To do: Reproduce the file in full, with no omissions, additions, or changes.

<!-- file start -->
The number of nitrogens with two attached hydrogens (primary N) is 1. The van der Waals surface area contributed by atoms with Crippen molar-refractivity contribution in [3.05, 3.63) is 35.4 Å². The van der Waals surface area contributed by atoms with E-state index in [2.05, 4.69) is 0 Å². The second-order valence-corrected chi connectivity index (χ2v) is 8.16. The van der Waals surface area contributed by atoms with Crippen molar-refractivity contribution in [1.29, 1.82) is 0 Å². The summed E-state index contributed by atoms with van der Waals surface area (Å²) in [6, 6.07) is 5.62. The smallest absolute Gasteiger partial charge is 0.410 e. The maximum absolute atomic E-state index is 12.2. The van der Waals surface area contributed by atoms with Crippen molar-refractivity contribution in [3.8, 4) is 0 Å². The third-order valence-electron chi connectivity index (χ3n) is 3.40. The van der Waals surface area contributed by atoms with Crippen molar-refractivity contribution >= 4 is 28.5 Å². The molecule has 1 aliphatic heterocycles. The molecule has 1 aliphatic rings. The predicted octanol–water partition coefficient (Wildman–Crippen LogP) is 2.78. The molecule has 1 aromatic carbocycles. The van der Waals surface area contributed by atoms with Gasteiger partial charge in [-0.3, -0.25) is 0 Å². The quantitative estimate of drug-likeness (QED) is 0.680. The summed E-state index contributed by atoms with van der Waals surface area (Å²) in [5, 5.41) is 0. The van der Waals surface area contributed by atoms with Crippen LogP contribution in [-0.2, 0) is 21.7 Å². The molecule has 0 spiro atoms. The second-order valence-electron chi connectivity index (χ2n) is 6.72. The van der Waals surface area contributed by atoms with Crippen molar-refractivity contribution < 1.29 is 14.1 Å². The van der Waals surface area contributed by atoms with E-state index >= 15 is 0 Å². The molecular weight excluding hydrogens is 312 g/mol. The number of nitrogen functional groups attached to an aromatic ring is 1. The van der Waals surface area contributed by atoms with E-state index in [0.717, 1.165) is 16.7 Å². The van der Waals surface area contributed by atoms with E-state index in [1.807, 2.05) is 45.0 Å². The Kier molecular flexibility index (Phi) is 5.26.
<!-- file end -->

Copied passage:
The number of nitrogens with two attached hydrogens (primary N) is 1. The van der Waals surface area contributed by atoms with Crippen molar-refractivity contribution in [3.05, 3.63) is 35.4 Å². The van der Waals surface area contributed by atoms with E-state index in [2.05, 4.69) is 0 Å². The second-order valence-corrected chi connectivity index (χ2v) is 8.16. The van der Waals surface area contributed by atoms with Crippen molar-refractivity contribution in [1.29, 1.82) is 0 Å². The summed E-state index contributed by atoms with van der Waals surface area (Å²) in [6, 6.07) is 5.62. The smallest absolute Gasteiger partial charge is 0.410 e. The maximum absolute atomic E-state index is 12.2. The van der Waals surface area contributed by atoms with Crippen molar-refractivity contribution in [3.8, 4) is 0 Å². The third-order valence-electron chi connectivity index (χ3n) is 3.40. The van der Waals surface area contributed by atoms with Crippen molar-refractivity contribution >= 4 is 28.5 Å². The molecule has 1 aliphatic heterocycles. The molecule has 1 aliphatic rings. The predicted octanol–water partition coefficient (Wildman–Crippen LogP) is 2.78. The molecule has 1 aromatic carbocycles. The van der Waals surface area contributed by atoms with Gasteiger partial charge in [-0.3, -0.25) is 0 Å². The quantitative estimate of drug-likeness (QED) is 0.680. The summed E-state index contributed by atoms with van der Waals surface area (Å²) in [5, 5.41) is 0. The van der Waals surface area contributed by atoms with Crippen LogP contribution in [-0.2, 0) is 21.7 Å². The molecule has 0 spiro atoms. The second-order valence-electron chi connectivity index (χ2n) is 6.72. The van der Waals surface area contributed by atoms with Crippen molar-refractivity contribution < 1.29 is 14.1 Å². The van der Waals surface area contributed by atoms with E-state index >= 15 is 0 Å². The molecular weight excluding hydrogens is 312 g/mol. The number of nitrogen functional groups attached to an aromatic ring is 1. The van der Waals surface area contributed by atoms with E-state index in [0.717, 1.165) is 16.7 Å². The van der Waals surface area contributed by atoms with E-state index in [1.807, 2.05) is 45.0 Å². The Kier molecular flexibility index (Phi) is 5.26.